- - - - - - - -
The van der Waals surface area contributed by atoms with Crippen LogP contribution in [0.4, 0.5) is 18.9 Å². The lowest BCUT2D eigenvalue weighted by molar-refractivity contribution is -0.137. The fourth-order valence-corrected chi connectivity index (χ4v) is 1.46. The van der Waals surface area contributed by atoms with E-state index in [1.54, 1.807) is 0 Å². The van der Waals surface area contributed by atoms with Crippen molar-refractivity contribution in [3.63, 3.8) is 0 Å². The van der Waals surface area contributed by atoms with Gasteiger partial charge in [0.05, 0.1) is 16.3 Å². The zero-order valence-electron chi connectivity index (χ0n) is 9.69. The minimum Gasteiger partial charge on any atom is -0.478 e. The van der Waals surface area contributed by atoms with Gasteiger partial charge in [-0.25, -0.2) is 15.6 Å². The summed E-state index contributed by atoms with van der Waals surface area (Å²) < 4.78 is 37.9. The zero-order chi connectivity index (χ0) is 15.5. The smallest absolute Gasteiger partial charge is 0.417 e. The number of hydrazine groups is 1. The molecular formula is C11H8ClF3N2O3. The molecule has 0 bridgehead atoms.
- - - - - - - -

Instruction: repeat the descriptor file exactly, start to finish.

The van der Waals surface area contributed by atoms with Crippen LogP contribution in [0.4, 0.5) is 18.9 Å². The lowest BCUT2D eigenvalue weighted by molar-refractivity contribution is -0.137. The fourth-order valence-corrected chi connectivity index (χ4v) is 1.46. The van der Waals surface area contributed by atoms with E-state index in [1.54, 1.807) is 0 Å². The van der Waals surface area contributed by atoms with Crippen molar-refractivity contribution in [3.63, 3.8) is 0 Å². The van der Waals surface area contributed by atoms with Gasteiger partial charge in [0.05, 0.1) is 16.3 Å². The zero-order valence-electron chi connectivity index (χ0n) is 9.69. The minimum Gasteiger partial charge on any atom is -0.478 e. The van der Waals surface area contributed by atoms with Gasteiger partial charge in [-0.25, -0.2) is 15.6 Å². The summed E-state index contributed by atoms with van der Waals surface area (Å²) < 4.78 is 37.9. The zero-order chi connectivity index (χ0) is 15.5. The smallest absolute Gasteiger partial charge is 0.417 e. The number of hydrazine groups is 1. The molecular formula is C11H8ClF3N2O3. The molecule has 0 bridgehead atoms.